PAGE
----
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Devil Makes Three

A Novel

by Ben Fountain

Devil Makes Three by Ben Fountain X
Devil Makes Three by Ben Fountain
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  • Publishes
    Sep 26, 2023
    544 pages
    Genre: Literary Fiction

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There are currently 25 member reviews
for Devil Makes Three
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  • Karen G. (Norfolk, MA)
    I learned a lot
    This book is long but well worth it. I feel I learned something on almost every page. When names or events were mentioned I often looked them up. All were accurate and factual. The characters were very well developed and stayed true to their given characters. There was so much detail and so much to think about. I did not realize how little I knew about Haiti but felt better that the historical and political events were familiar. Devil Makes Three is definitely worth the investment of your time.
  • Lynne Z. (San Francisco, CA)
    Nothing Has Changed After 32 Years
    "U.S. Embassy Urges All Americans to leave Haiti" - September 2023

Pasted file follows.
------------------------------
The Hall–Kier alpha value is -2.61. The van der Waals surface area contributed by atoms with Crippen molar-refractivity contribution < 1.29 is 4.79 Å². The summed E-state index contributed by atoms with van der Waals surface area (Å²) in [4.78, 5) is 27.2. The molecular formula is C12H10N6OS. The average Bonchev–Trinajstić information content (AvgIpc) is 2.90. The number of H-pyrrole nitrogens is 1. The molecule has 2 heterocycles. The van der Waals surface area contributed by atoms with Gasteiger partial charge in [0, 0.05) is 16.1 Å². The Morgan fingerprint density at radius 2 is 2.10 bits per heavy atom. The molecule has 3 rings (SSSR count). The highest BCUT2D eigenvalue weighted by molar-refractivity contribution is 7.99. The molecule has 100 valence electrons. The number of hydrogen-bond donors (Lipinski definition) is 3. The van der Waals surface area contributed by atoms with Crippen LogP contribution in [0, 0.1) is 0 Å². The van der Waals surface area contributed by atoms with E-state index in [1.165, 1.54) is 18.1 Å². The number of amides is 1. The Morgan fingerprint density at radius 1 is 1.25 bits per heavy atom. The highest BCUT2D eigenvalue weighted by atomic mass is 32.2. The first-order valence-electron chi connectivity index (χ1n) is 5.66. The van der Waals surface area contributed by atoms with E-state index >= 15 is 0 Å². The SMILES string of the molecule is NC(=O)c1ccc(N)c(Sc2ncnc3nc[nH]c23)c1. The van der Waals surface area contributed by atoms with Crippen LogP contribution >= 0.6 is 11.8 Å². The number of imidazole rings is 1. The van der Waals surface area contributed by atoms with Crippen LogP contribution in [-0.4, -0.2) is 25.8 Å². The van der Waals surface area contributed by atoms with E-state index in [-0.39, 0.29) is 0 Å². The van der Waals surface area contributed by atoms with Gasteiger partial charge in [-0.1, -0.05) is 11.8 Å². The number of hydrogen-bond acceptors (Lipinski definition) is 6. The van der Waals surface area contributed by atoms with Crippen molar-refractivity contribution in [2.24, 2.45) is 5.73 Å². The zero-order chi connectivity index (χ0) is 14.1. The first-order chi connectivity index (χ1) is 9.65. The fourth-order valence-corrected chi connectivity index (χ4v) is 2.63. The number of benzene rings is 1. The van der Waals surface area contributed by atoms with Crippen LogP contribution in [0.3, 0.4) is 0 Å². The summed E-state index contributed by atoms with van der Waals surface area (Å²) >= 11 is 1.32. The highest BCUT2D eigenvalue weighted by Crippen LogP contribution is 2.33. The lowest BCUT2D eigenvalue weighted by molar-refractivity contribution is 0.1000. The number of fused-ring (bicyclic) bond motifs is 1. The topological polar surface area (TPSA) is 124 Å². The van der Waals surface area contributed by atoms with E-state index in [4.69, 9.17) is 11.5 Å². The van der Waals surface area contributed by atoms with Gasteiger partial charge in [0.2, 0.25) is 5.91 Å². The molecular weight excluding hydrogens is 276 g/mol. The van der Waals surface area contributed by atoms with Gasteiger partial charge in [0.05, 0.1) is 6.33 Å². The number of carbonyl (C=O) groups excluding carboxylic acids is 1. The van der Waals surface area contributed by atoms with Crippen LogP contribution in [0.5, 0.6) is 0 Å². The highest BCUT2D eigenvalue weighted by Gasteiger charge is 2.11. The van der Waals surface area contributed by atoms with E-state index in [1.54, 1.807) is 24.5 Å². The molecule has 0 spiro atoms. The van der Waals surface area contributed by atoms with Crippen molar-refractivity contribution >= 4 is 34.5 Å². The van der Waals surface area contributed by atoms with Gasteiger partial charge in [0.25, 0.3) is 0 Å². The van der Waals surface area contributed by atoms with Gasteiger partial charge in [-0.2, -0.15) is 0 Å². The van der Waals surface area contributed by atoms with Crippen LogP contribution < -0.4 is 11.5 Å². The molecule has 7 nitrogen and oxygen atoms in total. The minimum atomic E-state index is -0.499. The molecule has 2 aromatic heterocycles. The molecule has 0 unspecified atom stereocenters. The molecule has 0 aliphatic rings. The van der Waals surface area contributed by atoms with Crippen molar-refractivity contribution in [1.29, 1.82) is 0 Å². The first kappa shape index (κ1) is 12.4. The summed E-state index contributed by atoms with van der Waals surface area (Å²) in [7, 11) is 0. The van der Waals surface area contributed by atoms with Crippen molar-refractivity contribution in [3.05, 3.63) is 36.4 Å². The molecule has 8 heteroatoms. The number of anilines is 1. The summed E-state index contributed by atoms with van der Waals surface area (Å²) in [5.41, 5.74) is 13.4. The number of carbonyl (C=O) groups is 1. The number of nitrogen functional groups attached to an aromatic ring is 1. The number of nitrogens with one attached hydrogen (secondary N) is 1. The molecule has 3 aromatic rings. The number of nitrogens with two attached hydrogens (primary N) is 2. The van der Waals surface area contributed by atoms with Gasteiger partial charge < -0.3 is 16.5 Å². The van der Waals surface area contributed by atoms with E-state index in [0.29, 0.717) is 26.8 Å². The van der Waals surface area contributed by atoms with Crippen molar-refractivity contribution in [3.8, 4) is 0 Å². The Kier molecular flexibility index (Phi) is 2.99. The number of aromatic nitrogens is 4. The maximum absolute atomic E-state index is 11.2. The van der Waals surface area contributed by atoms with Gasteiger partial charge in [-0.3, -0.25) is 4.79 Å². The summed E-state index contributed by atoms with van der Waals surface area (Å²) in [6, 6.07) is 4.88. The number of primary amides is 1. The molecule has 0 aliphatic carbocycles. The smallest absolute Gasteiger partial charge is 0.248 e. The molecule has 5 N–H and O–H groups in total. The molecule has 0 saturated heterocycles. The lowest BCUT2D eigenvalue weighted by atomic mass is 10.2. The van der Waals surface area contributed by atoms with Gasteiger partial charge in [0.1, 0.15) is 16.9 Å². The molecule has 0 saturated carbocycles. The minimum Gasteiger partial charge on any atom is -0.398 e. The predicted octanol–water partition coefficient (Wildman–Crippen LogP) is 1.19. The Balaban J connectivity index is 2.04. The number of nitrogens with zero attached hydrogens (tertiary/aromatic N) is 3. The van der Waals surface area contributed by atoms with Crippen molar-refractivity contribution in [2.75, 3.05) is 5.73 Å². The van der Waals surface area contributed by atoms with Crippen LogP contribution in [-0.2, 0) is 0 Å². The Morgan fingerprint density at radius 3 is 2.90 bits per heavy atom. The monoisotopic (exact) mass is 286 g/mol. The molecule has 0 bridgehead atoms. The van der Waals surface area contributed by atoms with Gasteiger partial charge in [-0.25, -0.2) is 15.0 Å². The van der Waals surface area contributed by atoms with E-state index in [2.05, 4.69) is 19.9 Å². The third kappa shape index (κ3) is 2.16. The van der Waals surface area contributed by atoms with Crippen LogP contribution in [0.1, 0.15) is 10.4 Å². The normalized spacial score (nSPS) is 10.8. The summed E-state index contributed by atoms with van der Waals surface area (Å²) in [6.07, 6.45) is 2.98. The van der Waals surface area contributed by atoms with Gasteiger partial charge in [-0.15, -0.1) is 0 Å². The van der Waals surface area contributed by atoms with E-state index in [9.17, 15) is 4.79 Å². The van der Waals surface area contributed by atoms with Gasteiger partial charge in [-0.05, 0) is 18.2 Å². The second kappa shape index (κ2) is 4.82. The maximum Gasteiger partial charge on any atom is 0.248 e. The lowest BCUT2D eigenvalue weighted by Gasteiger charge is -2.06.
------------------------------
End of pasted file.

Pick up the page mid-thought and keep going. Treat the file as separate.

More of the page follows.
Ben Fountain writes a compelling and comprehensive history of Haiti, that begins in September 1991 with a violent coup - a broken country filled with political instability, mismanagement, substandard infrastructure, corruption and violence. The novel feels like it's set in 2023.

    Fountain develops a host of intriguing characters, but the main protagonist is definitely Haiti. This is such a book of place. The author's knowledge of the country is remarkable. He is able to describe everything in infinite and exquisite detail - geography, political machinery and foreign intervention, scuba diving, colonialism and racial issues, illegal arms, vodou, Kreyol and much more. Early in the novel, he writes "From the mountains came the sound of Vodou arms, faint tremolos and mutterings of the drummers." Comparing the experience to the call to prayer in Turkey, he continues, "Here the drums affected him much the same way, as a framing device that served to take you out of yourself – to lift the spirit ... while strangely, paradoxically, concentrating one's sense of self." I began copying other memorable passages, but they came with practically every page, so I had to stop. Devil Makes Three is dense with description.